Kamma and a drowning Mother


When discussing Kamma with Sandima, he made a point that through constant awareness and right action, eventually our negative Kamma will disappear and we are left with only our positive Kamma, or perhaps no Kamma at all. This reminded me of a story I’d heard about a Zen monk in China who let his mother drown in the river rather than create Kamma for himself by dragging her onto the shore. The more I considered this story, the more it bothered me. Where is the compassion? Every stem of Buddhism that I’m aware of emphasises the importance of compassion for all sentient beings. Being a Chinese monk, he should have been well aware of Kwan Yin Bosal, and possibly even taken the Boddhisattva Vows. The story of the monk dumping his family’s fortune into a lake rather than giving it to someone to avoid generating Kamma made sense to me, but not saving the life of a drowning person, let alone his own mother, felt very different. Something about it just doesn’t feel very “Buddhist”. When I asked Sandima his opinion of this story, he didn’t seem very impressed, and had a similar reaction as mine, “That’s not Buddhism.” He made a remark that Buddhism changed in China in ways that he doesn’t agree with and left it at that. It leaves me with an even stronger sense that the term “Buddhism” is swaying a bit further on the empty side of form. It is common to see a distinction between Zen and Buddhism though, or something described as being about “Buddhism and Zen”.

Thinking about mothers, I’ve hardly felt an ounce of homesickness in my life, but having a child of my own has made me realize what’s been lacking in my life during the past four years of living and traveling in Asia. Before my parents visited Korea for my wedding, I hadn’t seen them in nearly three years. It’s now been well over three years since I’ve seen my home. Of all the illusions I’ve been confronting, I’ve realized the sense of home is a strong one. This morning, thinking and anticipating our trip home in July, I realized how much I’ve missed having a mother over the past few weeks. Even though I have a habit of reacting against being very mothered at times, it will be nice to be home. Koreans have a lot of extreme views about how to care for a baby, and every middle aged woman we encounter doesn’t mind telling us how we should be doing it. Even if some of our opinions in Canada might not necessarily be correct, it’ll be relieving to at least be in a place that agrees with me.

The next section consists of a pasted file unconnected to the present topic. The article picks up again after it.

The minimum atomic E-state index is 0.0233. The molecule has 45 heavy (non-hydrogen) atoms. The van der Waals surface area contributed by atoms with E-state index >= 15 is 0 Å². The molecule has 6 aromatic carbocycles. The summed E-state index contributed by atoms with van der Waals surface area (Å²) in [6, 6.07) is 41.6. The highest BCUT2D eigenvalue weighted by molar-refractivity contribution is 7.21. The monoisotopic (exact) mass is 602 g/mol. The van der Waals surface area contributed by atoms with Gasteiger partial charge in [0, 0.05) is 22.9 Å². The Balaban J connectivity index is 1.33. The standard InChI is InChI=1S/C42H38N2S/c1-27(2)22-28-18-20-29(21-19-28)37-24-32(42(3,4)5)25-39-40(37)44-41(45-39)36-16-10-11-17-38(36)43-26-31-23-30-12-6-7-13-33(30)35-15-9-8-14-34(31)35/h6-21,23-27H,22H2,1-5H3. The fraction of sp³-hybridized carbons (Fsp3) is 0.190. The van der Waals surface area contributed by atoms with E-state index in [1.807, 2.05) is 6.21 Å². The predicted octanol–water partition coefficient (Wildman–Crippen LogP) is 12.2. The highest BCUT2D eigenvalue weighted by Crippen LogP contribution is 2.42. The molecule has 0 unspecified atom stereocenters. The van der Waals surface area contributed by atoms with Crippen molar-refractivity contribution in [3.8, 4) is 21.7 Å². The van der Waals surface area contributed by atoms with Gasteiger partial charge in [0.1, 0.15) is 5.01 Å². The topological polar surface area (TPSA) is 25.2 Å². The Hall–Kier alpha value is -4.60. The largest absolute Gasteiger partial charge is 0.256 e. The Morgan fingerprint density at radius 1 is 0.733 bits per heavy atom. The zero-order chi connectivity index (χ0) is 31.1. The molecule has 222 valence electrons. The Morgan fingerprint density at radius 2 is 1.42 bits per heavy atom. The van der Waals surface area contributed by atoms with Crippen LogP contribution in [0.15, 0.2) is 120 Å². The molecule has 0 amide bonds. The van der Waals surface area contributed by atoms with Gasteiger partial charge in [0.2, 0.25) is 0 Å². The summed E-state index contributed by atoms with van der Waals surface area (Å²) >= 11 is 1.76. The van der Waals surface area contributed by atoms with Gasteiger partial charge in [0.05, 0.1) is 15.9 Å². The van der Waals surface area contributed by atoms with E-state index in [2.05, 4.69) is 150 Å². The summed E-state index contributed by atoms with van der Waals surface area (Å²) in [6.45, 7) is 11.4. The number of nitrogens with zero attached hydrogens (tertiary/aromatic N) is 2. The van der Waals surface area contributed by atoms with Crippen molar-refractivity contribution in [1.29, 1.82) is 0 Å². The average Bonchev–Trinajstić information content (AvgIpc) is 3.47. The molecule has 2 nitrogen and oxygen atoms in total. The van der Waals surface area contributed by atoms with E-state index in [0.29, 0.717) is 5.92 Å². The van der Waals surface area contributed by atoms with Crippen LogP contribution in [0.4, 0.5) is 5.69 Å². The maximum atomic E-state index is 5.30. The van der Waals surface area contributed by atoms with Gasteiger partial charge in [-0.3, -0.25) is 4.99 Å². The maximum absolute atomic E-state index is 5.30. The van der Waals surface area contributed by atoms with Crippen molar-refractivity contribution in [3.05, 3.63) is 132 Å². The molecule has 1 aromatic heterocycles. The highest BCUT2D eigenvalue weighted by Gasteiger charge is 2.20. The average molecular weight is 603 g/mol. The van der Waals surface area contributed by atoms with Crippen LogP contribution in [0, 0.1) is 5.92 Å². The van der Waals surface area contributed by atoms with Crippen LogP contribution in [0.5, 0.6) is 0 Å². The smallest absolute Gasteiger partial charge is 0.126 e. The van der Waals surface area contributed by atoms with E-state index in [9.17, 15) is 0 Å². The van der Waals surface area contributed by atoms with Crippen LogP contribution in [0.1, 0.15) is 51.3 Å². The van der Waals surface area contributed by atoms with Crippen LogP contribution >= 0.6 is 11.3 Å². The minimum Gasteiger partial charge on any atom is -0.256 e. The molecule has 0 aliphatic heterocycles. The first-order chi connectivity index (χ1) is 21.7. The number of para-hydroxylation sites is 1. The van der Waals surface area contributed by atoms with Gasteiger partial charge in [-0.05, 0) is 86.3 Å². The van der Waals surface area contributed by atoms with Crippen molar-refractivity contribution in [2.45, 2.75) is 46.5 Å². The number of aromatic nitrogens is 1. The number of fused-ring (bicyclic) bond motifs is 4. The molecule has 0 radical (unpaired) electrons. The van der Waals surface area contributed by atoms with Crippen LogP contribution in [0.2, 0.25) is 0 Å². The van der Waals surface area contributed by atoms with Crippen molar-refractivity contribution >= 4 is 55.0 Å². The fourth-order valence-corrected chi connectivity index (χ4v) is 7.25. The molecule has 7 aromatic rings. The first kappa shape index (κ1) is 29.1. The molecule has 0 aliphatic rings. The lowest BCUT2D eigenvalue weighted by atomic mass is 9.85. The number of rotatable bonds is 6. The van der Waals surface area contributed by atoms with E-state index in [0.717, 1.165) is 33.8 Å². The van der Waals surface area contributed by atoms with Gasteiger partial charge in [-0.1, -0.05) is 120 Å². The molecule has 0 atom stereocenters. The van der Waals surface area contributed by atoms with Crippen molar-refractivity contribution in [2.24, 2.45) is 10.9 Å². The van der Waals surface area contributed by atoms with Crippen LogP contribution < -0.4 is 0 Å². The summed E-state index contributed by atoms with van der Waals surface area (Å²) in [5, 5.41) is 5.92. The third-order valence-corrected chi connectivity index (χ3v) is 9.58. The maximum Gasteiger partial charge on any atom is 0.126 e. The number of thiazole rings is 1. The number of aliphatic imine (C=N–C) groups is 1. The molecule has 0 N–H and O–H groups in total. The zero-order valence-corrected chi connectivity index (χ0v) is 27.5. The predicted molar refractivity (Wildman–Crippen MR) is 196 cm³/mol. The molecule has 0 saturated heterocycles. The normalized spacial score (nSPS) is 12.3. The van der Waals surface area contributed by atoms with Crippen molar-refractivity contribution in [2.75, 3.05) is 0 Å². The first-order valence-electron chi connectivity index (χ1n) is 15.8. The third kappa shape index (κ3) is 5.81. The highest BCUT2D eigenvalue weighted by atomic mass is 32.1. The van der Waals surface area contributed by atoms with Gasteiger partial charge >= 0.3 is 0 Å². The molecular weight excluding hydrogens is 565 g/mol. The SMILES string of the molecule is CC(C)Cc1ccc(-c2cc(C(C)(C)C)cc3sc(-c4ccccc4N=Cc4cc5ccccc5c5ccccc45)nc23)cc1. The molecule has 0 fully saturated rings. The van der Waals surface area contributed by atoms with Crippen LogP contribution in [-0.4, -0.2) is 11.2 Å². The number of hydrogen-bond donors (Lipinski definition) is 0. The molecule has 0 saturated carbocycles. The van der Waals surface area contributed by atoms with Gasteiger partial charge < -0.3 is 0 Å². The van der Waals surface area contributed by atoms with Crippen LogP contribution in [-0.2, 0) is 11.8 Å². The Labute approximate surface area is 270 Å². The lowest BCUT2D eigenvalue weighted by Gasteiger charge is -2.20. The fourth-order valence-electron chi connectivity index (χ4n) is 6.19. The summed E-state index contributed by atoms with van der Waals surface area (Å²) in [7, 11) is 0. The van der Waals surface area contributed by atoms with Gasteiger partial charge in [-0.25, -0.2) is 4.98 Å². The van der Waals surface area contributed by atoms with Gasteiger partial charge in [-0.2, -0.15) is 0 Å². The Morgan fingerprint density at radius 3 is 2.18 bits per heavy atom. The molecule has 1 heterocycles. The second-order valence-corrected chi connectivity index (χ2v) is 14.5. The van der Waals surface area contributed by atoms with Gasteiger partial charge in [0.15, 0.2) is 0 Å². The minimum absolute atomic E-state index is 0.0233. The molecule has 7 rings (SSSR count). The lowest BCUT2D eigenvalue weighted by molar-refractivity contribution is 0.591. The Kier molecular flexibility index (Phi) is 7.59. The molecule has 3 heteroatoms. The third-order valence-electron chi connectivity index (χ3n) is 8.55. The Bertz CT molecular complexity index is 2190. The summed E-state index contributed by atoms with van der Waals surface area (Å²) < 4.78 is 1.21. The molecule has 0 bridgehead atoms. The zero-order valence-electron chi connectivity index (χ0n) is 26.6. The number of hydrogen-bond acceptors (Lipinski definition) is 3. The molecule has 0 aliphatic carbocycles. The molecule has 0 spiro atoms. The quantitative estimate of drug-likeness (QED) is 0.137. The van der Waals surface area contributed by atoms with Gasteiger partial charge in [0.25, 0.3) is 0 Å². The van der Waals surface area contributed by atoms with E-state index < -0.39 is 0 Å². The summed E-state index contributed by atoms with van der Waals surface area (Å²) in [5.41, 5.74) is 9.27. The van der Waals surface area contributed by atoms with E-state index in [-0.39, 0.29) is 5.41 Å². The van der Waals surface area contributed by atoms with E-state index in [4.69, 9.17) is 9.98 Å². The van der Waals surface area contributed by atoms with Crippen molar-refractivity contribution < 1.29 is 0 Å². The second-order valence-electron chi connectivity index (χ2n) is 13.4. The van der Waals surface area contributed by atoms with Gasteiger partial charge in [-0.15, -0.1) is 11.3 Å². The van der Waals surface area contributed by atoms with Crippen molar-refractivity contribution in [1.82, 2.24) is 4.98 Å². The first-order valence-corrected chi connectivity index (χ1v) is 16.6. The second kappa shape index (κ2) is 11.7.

And don’t worry Mom, if you were drowning in the river, I would definitely pull you out!

the farmhouse on Lower Mill Road


8 responses »

  1. Hi Joseph,
    Nothing like living in Korea for a while to make one think about the topic of being a good son or daughter!

    About the monk and his mother, I heard a different version. The monk was being pursued by his mother, who wanted him to come back to lay life (and a life of worldly obligations). She fell in the river, but the monk knew that if he went and saved her, he could never bring himself to leave her again and return to a life of spiritual practice. So he continued on, and in the end became deeply enlightened, and was then able truly to help her.

    Still, should your mom fall in a river… 🙂

    • Thanks Chong Go,
      There is a fair amount more depth to that version. I had seen it on a blog where the point of their telling it was that Westerners wouldn’t get it but an Eastern practitioner would understand letting his mother drown. Maybe if they explained the story better, it would have been more understandable… ;D